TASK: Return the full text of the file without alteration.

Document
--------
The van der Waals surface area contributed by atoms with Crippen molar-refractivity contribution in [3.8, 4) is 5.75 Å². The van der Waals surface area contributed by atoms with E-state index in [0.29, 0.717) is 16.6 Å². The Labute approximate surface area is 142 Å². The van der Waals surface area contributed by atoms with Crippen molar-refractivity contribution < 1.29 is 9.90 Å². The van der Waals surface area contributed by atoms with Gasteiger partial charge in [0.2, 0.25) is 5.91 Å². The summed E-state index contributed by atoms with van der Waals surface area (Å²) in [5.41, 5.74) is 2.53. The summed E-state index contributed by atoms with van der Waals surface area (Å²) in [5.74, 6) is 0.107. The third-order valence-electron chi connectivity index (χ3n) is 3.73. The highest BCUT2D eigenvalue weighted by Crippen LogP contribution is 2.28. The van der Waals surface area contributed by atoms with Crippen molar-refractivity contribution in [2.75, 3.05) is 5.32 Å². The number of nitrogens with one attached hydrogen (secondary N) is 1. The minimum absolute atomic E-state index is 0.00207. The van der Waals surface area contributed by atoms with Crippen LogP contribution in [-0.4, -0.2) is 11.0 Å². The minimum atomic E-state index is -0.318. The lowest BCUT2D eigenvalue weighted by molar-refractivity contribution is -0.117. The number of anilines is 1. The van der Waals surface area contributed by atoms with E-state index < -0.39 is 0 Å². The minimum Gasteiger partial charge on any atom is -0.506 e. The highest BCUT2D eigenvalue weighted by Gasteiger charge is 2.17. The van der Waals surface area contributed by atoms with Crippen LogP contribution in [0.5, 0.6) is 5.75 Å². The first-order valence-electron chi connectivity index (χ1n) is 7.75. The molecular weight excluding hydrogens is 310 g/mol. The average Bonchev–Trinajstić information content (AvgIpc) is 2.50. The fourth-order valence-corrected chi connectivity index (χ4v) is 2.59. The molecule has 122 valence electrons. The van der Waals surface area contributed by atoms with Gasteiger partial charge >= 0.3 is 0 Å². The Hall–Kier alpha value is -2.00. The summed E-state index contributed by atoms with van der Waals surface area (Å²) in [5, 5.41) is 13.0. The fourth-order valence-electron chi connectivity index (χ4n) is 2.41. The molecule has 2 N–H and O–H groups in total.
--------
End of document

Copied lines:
The van der Waals surface area contributed by atoms with Crippen molar-refractivity contribution in [3.8, 4) is 5.75 Å². The van der Waals surface area contributed by atoms with E-state index in [0.29, 0.717) is 16.6 Å². The Labute approximate surface area is 142 Å². The van der Waals surface area contributed by atoms with Crippen molar-refractivity contribution < 1.29 is 9.90 Å². The van der Waals surface area contributed by atoms with Gasteiger partial charge in [0.2, 0.25) is 5.91 Å². The summed E-state index contributed by atoms with van der Waals surface area (Å²) in [5.41, 5.74) is 2.53. The summed E-state index contributed by atoms with van der Waals surface area (Å²) in [5.74, 6) is 0.107. The third-order valence-electron chi connectivity index (χ3n) is 3.73. The highest BCUT2D eigenvalue weighted by Crippen LogP contribution is 2.28. The van der Waals surface area contributed by atoms with Crippen molar-refractivity contribution in [2.75, 3.05) is 5.32 Å². The number of nitrogens with one attached hydrogen (secondary N) is 1. The minimum absolute atomic E-state index is 0.00207. The van der Waals surface area contributed by atoms with Crippen LogP contribution in [-0.4, -0.2) is 11.0 Å². The minimum atomic E-state index is -0.318. The lowest BCUT2D eigenvalue weighted by molar-refractivity contribution is -0.117. The number of anilines is 1. The van der Waals surface area contributed by atoms with E-state index < -0.39 is 0 Å². The minimum Gasteiger partial charge on any atom is -0.506 e. The highest BCUT2D eigenvalue weighted by Gasteiger charge is 2.17. The van der Waals surface area contributed by atoms with Crippen LogP contribution in [0.5, 0.6) is 5.75 Å². The first-order valence-electron chi connectivity index (χ1n) is 7.75. The molecular weight excluding hydrogens is 310 g/mol. The average Bonchev–Trinajstić information content (AvgIpc) is 2.50. The fourth-order valence-corrected chi connectivity index (χ4v) is 2.59. The molecule has 122 valence electrons. The van der Waals surface area contributed by atoms with Gasteiger partial charge >= 0.3 is 0 Å². The Hall–Kier alpha value is -2.00. The summed E-state index contributed by atoms with van der Waals surface area (Å²) in [5, 5.41) is 13.0. The fourth-order valence-electron chi connectivity index (χ4n) is 2.41. The molecule has 2 N–H and O–H groups in total.